Astronomers Have Found Out How The Red Stripes Appeared On The Asteroid Ryugu
Japanese planetary scientists analyzed images that the Hayabusa-2 probe received when it landed on the surface of the Ryugu asteroid and found hints that mysterious deposits of red rocks on its surface formed during its recent approach to the Sun. The scientists' conclusions were published in the scientific journal Science.
"The red rocks on the Ryugu asteroid could have appeared since about 300 thousand years ago its orbit temporarily changed, as a result of which the asteroid got closer to the Sun. Its surface began to warm up more, which is why the deposits of organic matter on its surface turned red," the scientists write.
The Hayabusa-2 probe was launched in early December 2014 to study the Ryugu asteroid, as well as collect rock samples from its surface and deliver them to Earth.
The probe did this in two stages. It first came close to the asteroid's surface in February 2019 and fired a five-gram tantalum bullet into it. When it hit the surface of the asteroid, it should have raised the dust that Hayabusa-2 collected in the sampler.
Two months later, the probe dropped a bomb on Ryuga with about 4.5 kg of octogen, creating a man-made crater on the surface of the asteroid. In July of last year, Hayabusa-2 once again approached the asteroid's surface at the point of explosion, taking supposedly pure samples of the Solar system's primary matter.
However, the images taken by the spacecraft's cameras at the moment of the first approach to the surface made Japanese planetary scientists doubt this. These photos show rock samples that were thrown up by a tantalum bullet.
The fact is that immediately after the arrival of "Hayabusa-2" to Ryugu, scientists noticed that its surface is heterogeneous in its composition. It is covered with alternating bands of red and blue rocks, the nature of which until recently remained a mystery to astronomers.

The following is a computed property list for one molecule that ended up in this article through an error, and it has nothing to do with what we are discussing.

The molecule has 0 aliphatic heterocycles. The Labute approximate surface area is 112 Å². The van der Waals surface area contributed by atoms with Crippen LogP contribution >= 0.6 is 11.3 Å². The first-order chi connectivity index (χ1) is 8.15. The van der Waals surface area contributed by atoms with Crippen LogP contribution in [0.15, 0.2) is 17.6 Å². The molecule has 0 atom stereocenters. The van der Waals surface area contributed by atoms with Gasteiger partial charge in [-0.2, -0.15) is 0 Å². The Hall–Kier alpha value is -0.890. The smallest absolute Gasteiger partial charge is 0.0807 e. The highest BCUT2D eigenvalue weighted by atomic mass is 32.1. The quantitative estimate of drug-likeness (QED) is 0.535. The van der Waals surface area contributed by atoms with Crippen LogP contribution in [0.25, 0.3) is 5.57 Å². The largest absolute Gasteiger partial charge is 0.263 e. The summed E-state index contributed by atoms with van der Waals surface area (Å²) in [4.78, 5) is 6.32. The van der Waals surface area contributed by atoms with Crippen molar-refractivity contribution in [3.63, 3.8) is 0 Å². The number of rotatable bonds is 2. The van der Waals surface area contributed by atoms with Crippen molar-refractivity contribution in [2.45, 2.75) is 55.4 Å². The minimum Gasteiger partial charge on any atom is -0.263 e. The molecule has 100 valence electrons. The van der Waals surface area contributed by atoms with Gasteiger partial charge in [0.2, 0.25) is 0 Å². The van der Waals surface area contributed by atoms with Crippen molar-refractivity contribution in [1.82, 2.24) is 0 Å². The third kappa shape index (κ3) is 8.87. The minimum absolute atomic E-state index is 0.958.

At the point of the first approach of the probe to the surface of the asteroid, as scientists note, blue rocks predominated, which planetologists associated with the primary matter of the Solar system. At the same time, scientists associated red rocks with the less primitive matter, which fell into the bowels of the asteroid at the time of the death of its progenitor and the formation of Ryugu from its debris.
When scientists began looking at footage of the landing and takeoff of Hayabusa-2, they found that a significant portion of these red rocks looked like sand, which was easily "blown" off the surface of Ryugu by the probe's engines. In the samplers of the device, along with samples of blue primary matter, quite a lot of red rocks got into it.
Such a structure of the asteroid's red regions, according to planetologists, suggests that they appeared on the surface of the celestial body relatively recently, about 300 thousand years ago. According to scientists, this happened as a result of the fact that the orbit of Ryugu at that time changed dramatically, which is why it first came close to the Sun and was covered with a thin layer of red "sand."
The blue stripes on the surface of Ryugu, as scientists note, appeared much later, since some of the red sand was thrown out of the Equatorial regions of the asteroid under the influence of rotation, as well as as a result of the formation of new craters in other parts of its surface. Studying samples of red and blue matter that Hayabusa-2 will deliver to Earth at the end of this year will help scientists test this hypothesis and finally learn the history of the formation of Ryugu.